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WELL, OF COURSE! Wednesday, November 26
The owner of the world’s largest corn maze (63 acres), at Cool Patch Pumpkins in Dixon, California, told Sacramento’s KOVR-TV in October that “several” times this season, visitors called 911 to help them out of the maze. Said owner Matt Cooley, “When it’s dark, all you see is corn.”
THE LAW WORKS IN STRANGE WAYS Wednesday, November 26
In October, The Gothamist news site reported bicyclist John Roemer, who was rear-ended by a driver in Brooklyn in May (and whose intensive-care bill was paid by the driver’s insurance company), is now being sued by the driver in small claims court for $2,000 damage to her car.
CHUTZPAH! Wednesday, November 26
The law finally caught up, partially, to squatter Darrell Beatty in September, as he was charged with grand larceny for forging a deed to a home owned by Jennifer Merin, 70, in Laurelton, New York. He bailed out of jail on Oct. 22 and went straight to the house. In fact, Beatty’s two sons had remained “at home” while Beatty was locked up. The home has been in Merin’s family since 1930. “Mind-boggling,” she said.
FANCY-SCHMANCY CRAP Wednesday, November 26
The Washington, D.C., restaurant Second State recently added an accessory to its bar menu — “hand-cut rock,” i.e., “artisanal” ice, for a buck extra (but free in premium drinks).
BRIGHT IDEAS Wednesday, November 26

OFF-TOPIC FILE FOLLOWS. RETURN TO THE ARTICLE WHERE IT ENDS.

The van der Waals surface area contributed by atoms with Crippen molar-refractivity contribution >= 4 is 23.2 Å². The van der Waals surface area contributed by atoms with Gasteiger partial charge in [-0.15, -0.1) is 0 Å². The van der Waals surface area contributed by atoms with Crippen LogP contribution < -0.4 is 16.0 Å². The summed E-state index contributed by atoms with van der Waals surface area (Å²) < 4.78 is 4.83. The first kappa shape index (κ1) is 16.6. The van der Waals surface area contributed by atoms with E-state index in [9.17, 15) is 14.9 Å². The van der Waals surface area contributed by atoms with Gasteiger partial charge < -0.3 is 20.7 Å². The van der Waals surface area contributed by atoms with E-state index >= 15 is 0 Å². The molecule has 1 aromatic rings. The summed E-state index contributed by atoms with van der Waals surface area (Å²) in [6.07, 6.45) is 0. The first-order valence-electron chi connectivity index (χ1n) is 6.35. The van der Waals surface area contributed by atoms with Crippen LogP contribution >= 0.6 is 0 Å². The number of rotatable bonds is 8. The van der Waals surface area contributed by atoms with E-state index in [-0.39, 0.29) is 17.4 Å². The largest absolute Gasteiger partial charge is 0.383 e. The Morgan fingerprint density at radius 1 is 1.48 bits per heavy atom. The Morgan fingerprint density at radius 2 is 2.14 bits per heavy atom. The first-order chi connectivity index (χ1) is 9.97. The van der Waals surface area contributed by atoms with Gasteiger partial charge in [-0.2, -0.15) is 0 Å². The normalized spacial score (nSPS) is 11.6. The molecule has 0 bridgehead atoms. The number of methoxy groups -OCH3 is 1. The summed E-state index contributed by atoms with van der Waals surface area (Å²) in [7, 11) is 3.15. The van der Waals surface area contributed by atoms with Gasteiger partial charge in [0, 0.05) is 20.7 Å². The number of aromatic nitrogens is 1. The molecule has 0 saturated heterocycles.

David Van Vleet asked for certain supposedly public records in Tacoma, Washington, and was forced into federal court when the city turned him down. Van Vleet wanted data from the city licenses of strip club employees (dancers’ stage and real names, date of birth, etc.) so he could pray for them individually, by name, to make his appeals more effective. In October, Judge Ronald Leighton denied Van Vleet a temporary restraining order against the city.
WE SAVED YOUR LIMEY ASS IN WWII Wednesday, November 26
The British Embassy in Washington, D.C., apologized twice in August, first a tongue-in-cheek “apology” for England’s War of 1812 attack on the White House and then for making that “apology” in the first place — because of a backlash on Twitter from Americans complaining the jokey “apology” was “offensive.”
THE POWER OF ONE SENSITIVE SOUL Wednesday, November 26
Lt. Col. Sherwood Baker was turned away from Adams High School in Rochester, Michigan, in September by a guard who said a school official sent word that Baker wasn’t allowed in to discuss his daughter’s class schedule until he changed into civilian clothes — because “a student” might be offended by his military uniform. The Rochester school superintendent later apologized.
Steve Soifer, CEO of an international support group for people with “shy bladders,” excoriated DirecTV in November for its series of commercials featuring Rob Lowe, whose “awkward” character in one ad stands at a urinal and says, “Fact: I can’t go with other people in the room.” Soifer says the ad ridicules a serious problem — and compared it to “making fun” of a man missing an arm or leg.
WEIRD Patriotism Wednesday, November 26
November is tax-publicizing season in Finland, where, unlike America, the government releases all individuals’ tax records to help build public support for the country’s vast welfare state. Thus, reported Foreign Policy magazine, Finnish society gets a “yearly dose of schadenfreüde”
INNARDS Wednesday, November 19
The most challenging toys this holiday season may be the series of furry human innards from the U.S. firm I Heart Guts — not just a soft, cuddly pancreas, brain and prostate, but also a rectum. Each part is packaged with a cheekily written …
 
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